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Help Interpreting 1819 Stampless Cover

 
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Posted 04/20/2021   7:09 pm  Show Profile Bookmark this topic Add MusicalStamps to your friends list Get a Link to this Message
This cover is one of my earliest pieces. It is an 1819 stampless cover with a Philadelphia postmark stamp. According to the Phillips "American Stampless Cover Catalog," such a cover traveling from Philadelphia to Boston (about 300 miles) should cost 18 1/2 cents.

Here is my question. In the upper right corner there is writing that is old and could be original. I see the number 18 and then a squiggle. Is this a mark denoting the 18 1/2 cent postage rate? Is that how this would be done? Is this wishful thinking on my part that it would be marked this way?

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Posted 04/20/2021   7:16 pm  Show Profile Bookmark this reply Add Parcelpostguy to your friends list  Get a Link to this Reply
You did not need us.

Another 18 1/2:
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United States
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Posted 04/20/2021   7:23 pm  Show Profile Bookmark this reply Add MusicalStamps to your friends list  Get a Link to this Reply
Thanks for the quick response and the image of the similar cover. I did need you for understanding if I was interpreting this correctly. It is so nice to be able to ask questions in this forum.
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Posted 04/20/2021   7:31 pm  Show Profile Bookmark this reply Add hy-brasil to your friends list  Get a Link to this Reply
You are correct that it is "18 1/2", done in one stroke of the pen. If you had a pile of hundreds of letters to mark up like this with pickup due in a short time, you'd probably settle for barely legible. Think of how many times you'd have have to dip your pen in the inkwell besides.
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Posted 04/20/2021   8:56 pm  Show Profile Bookmark this reply Add MusicalStamps to your friends list  Get a Link to this Reply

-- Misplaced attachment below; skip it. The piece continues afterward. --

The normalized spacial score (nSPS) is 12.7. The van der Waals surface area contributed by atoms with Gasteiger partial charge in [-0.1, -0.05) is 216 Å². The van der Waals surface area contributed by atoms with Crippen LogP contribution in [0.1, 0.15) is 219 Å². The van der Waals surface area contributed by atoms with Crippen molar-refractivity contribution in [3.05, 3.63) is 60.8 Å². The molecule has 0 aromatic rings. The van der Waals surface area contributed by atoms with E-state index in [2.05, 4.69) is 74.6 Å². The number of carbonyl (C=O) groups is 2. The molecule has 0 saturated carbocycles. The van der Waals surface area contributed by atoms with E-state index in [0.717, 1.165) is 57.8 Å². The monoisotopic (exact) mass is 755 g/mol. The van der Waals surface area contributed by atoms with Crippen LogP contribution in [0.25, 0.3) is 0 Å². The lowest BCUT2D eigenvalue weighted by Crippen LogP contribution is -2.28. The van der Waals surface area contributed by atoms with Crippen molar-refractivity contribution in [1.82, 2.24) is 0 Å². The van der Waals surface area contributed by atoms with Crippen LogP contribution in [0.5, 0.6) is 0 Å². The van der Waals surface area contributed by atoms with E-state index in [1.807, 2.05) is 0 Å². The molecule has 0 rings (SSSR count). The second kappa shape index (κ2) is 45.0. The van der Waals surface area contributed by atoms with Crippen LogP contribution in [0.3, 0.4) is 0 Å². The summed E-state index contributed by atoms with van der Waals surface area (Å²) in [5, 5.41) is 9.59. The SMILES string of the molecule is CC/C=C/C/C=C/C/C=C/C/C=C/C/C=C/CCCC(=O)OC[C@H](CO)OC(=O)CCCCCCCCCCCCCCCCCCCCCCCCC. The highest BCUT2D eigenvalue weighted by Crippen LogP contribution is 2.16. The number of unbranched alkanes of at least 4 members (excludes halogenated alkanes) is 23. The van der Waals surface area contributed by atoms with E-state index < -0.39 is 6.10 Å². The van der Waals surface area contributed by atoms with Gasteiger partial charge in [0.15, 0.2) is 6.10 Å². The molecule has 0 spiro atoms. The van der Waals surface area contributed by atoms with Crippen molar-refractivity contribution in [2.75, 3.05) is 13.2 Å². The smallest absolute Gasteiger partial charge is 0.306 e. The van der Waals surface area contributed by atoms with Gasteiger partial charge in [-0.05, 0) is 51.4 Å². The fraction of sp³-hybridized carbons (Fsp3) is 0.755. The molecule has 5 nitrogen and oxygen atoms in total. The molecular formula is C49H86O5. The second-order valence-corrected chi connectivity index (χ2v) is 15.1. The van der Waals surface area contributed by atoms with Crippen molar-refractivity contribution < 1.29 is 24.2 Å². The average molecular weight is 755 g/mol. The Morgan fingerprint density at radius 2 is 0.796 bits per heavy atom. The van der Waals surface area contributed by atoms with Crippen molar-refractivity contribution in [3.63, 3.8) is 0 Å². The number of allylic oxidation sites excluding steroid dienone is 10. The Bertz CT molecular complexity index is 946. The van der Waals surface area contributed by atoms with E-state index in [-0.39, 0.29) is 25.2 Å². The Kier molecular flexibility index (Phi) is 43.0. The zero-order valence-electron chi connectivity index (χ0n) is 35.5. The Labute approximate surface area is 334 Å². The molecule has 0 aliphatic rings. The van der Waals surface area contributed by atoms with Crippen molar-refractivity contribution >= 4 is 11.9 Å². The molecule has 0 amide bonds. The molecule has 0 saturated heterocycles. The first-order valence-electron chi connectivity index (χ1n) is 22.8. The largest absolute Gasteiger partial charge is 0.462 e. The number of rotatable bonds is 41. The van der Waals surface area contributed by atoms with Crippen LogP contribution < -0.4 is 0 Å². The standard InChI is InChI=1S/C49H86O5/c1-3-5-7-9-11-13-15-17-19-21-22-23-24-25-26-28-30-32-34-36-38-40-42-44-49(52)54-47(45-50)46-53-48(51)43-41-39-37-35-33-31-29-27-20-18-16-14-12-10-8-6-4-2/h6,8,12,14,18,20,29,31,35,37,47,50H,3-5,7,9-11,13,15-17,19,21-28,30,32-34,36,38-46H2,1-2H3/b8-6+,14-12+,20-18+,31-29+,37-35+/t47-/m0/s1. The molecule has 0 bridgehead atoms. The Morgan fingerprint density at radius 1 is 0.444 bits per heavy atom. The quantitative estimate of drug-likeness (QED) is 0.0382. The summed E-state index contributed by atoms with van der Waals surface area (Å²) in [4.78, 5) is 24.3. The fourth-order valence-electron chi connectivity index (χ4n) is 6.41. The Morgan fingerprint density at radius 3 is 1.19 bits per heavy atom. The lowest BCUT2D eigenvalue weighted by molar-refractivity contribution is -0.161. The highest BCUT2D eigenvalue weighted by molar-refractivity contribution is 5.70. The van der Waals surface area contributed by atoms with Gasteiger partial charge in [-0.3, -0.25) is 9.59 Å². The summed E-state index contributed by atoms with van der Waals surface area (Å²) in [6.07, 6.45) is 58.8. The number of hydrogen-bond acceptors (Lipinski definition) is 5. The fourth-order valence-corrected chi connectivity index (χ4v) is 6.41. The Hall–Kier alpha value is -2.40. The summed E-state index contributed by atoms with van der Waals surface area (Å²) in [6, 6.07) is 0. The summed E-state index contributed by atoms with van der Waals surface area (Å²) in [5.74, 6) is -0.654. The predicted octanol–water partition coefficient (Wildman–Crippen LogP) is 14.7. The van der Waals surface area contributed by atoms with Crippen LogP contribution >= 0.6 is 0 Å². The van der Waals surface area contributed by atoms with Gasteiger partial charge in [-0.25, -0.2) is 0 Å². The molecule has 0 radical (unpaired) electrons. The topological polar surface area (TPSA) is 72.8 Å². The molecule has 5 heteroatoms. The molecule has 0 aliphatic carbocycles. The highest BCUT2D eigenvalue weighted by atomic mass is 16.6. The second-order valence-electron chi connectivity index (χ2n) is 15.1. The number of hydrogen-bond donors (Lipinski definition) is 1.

Its funny, what I had thought (or hoped) to be the case seems so obvious now that I've asked and see this other example. Although, I admit I am also always hesitant about handwriting on covers as so many have later writing. Thank you both!
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Posted 04/20/2021   9:12 pm  Show Profile Bookmark this reply Add John Becker to your friends list  Get a Link to this Reply
Here is a cover from the mid 1830s sent at the later 18-3/4 rate and illustrating similarly that the fraction portion of the rate was often reduced to an incomplete scribble, essentially eliminating the numerator or denominator, knowing that the clerks and postmasters knew the basic rate structure and what the fraction had to be.

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Posted 04/20/2021   9:18 pm  Show Profile Bookmark this reply Add MusicalStamps to your friends list  Get a Link to this Reply
Fantastic. I presume these rates were prepaid and so it was the postmaster or clerk at the city where the piece was sent who wrote it? At the same time the postmark was added?
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Posted 04/20/2021   9:26 pm  Show Profile Bookmark this reply Add John Becker to your friends list  Get a Link to this Reply
Partially correct.
The rates were marked at the point of origin. These three were all sent un-paid (as they are not specifically marked "paid"). The recipient had to pay to get these letters.
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United States
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Posted 04/20/2021   9:36 pm  Show Profile Bookmark this reply Add MusicalStamps to your friends list  Get a Link to this Reply
Thanks much for that added piece of information. Very helpful.
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Posted 04/21/2021   7:32 pm  Show Profile Bookmark this reply Add wkusau to your friends list  Get a Link to this Reply

Quote:
Partially correct.
The rates were marked at the point of origin. These three were all sent un-paid (as they are not specifically marked "paid"). The recipient had to pay to get these letters.


Of course, the person collecting the fee from the recipient would also know the fee structure.
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Posted 04/21/2021   10:46 pm  Show Profile Bookmark this reply Add rogdcam to your friends list  Get a Link to this Reply
A lot of money for one letter. Equivalent to $3.86 today.
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